By Lori B. Painter, Lawyer at Metzger Wickersham
Chronic fatigue syndrome (CFS), also known as myalgic encephalomyelitis (ME), is a disorder that affects a person’s nervous system and is associated with debilitating fatigue.
Population Health Metrics estimates that more than 2 million Americans have CFS, many of whom have not been diagnosed. It can occur at any age and can affect children as well as adults. Women are twice as likely as men to have CFS, and it is more common in people who are 40 years of age and older.
CFS is often mentally and emotionally debilitating, and people with this diagnosis are twice as likely to be unemployed as a person with fatigue that does not meet formal criteria for CFS. In 2002, the estimated annual cost of lost productivity from CFS was $9.1 billion dollars in the United States.
In addition to economic hardships, people with CFS are more likely to report functional impairment. According to Inside Patient Care, CFS is characterized by extreme fatigue that lasts for at least six months, that affects daily activities and that can't be fully explained by an underlying medical condition. The fatigue worsens with physical or mental activity, but doesn't improve with rest. Consult with your doctor if you have persistent or excessive fatigue.
Mayo Clinic reports that other characteristic symptoms include:
- Sleep that isn't refreshing
- Difficulties with memory, focus and concentration
- Dizziness that worsens with moving from lying down or sitting to standing
Symptoms of CFS can vary from person to person, and the severity of symptoms can fluctuate from day to day. Additional signs and symptoms may include:
- Sore throat
- Enlarged lymph nodes in your neck or armpits
- Unexplained muscle or joint pain
- Extreme exhaustion after physical or mental exercise
The cause of CFS is still unknown. Some people may be born with a predisposition for the disorder, which is then triggered by a combination of factors. Potential triggers include:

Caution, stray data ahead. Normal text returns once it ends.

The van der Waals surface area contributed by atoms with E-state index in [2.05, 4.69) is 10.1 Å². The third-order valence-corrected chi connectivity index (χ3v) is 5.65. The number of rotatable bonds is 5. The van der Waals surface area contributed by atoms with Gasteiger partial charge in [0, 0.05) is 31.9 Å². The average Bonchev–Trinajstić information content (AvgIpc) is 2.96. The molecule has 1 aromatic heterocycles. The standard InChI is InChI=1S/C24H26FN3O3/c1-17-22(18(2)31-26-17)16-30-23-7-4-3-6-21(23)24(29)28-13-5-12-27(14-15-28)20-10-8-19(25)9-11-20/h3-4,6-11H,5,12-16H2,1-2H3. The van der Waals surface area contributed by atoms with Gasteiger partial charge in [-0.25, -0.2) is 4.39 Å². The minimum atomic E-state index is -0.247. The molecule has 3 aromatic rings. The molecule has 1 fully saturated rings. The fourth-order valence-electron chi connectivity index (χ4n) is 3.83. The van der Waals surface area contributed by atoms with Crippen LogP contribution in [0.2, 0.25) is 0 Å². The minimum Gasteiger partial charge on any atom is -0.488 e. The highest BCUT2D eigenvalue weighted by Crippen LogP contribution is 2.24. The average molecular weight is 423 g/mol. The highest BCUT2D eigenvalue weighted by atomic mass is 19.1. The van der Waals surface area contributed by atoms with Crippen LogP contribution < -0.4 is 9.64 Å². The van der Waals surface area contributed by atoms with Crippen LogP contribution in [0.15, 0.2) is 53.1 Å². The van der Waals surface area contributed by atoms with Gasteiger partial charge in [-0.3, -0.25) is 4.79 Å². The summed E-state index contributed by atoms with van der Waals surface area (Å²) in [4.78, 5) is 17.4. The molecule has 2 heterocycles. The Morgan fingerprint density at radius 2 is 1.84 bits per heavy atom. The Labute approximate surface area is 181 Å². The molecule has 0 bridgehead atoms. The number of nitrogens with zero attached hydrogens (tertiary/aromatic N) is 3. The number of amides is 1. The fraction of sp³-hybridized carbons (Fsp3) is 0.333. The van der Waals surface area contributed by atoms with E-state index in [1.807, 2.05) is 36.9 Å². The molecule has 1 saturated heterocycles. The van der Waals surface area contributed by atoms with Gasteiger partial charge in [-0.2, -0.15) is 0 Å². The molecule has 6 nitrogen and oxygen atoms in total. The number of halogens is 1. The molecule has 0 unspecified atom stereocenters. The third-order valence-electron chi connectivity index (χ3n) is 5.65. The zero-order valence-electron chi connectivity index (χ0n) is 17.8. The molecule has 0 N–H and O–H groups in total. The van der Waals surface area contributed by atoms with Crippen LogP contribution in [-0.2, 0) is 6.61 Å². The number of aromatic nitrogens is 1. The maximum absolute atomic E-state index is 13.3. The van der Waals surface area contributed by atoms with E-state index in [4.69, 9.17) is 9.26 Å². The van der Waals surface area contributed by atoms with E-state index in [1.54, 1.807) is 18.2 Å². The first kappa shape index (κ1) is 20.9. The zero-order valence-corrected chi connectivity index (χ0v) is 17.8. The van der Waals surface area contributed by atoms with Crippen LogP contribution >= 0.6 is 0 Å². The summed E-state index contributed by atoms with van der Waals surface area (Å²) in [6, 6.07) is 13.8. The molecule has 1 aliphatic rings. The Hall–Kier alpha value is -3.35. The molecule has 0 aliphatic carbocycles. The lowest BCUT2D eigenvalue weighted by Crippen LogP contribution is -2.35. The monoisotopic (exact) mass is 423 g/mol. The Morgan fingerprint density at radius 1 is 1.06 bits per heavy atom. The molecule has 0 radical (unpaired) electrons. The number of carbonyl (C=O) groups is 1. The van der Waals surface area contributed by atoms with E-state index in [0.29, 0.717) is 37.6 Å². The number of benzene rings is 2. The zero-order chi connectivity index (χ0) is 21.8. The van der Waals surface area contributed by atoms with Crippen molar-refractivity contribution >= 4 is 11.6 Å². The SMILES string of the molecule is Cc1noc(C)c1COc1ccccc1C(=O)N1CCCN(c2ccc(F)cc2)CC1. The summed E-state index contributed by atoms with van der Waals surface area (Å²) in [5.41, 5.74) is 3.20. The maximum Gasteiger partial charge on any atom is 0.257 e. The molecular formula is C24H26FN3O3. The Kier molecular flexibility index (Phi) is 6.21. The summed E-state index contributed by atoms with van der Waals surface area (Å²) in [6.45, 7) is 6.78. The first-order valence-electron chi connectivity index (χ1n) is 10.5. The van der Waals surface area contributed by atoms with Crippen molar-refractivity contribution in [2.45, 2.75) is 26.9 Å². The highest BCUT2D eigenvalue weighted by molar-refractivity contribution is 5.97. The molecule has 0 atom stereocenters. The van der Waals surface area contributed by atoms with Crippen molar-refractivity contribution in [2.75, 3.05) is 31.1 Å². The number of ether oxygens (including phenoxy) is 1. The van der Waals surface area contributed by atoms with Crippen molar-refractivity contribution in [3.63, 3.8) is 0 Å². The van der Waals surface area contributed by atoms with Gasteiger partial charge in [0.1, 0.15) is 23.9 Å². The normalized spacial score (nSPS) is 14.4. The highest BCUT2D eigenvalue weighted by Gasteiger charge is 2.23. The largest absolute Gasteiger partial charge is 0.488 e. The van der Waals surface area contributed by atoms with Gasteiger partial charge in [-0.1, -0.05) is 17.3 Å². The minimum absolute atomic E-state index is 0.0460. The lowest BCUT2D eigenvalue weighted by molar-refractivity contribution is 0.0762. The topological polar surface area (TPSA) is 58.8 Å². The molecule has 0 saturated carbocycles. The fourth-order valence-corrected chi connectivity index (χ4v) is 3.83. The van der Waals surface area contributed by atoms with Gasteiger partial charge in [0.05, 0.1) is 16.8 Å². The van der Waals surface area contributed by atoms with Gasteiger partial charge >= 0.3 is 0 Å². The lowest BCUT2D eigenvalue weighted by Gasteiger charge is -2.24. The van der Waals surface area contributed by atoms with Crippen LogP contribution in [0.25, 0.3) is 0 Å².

- Viral infections
- Immune system problems
- Hormonal imbalances
- Physical or emotional trauma
Diagnosis and Treatment
Currently, there is no single test to diagnose CFS, nor is there a cure for the disorder. Doctors make a diagnosis by excluding all other illnesses after a person has had symptoms continually for six months. The person’s results from routine medical tests will often be normal, but additional tests will show abnormalities.
People who receive an early diagnosis and early treatment tend to do better. It is important to find a doctor who is not only sympathetic to CFS, but can suggest ways to manage with the condition. Treatment choice will vary and will depend on the results of the additional testing.
How to File for Social Security Disability
Some people with CFS are able to work and have a job that is flexible and meets their needs. If you are employed, it's important to learn about managing CFS symptoms and coping with side effects.
In addition, if you have tried different jobs and are unable to work, you might consider applying for disability through the Social Security Administration (SSA).
According to federal regulations, to qualify for disability you must prove that you have a severe impairment. You also need to prove that the impairment limits your physical or mental ability to do work, your illness must prevent you from working for at least a year. You must not be earning more than $1,310 per month.
If you are filing for Social Security Disability based on CFS it is extremely important to have detailed medical records from your treating doctors. Your records should include all:
- lab tests results
- doctor visits
- physician reports
- and a list of medications.
It is also helpful to have your treating physician (including psychiatrist or psychologist) fill out a residual functional capacity (RFC) form documenting your physical and mental limitations.
You must be unable to do your previous work or any other substantial gainful activity. Your age and education are considered, as well as your remaining abilities and your work experience.
If your condition doesn't interfere with basic work-related activities, your claim won't be considered. Instead, Social Security will find that you are not disabled.
If your complications from CFS cause lifestyle and work-related restrictions, it is in your best interest to speak to an experienced Social Security attorney to evaluate the potential case. Contact Metzger Wickersham for a free consultation to help you navigate the legal issues with filing for Social Security benefits.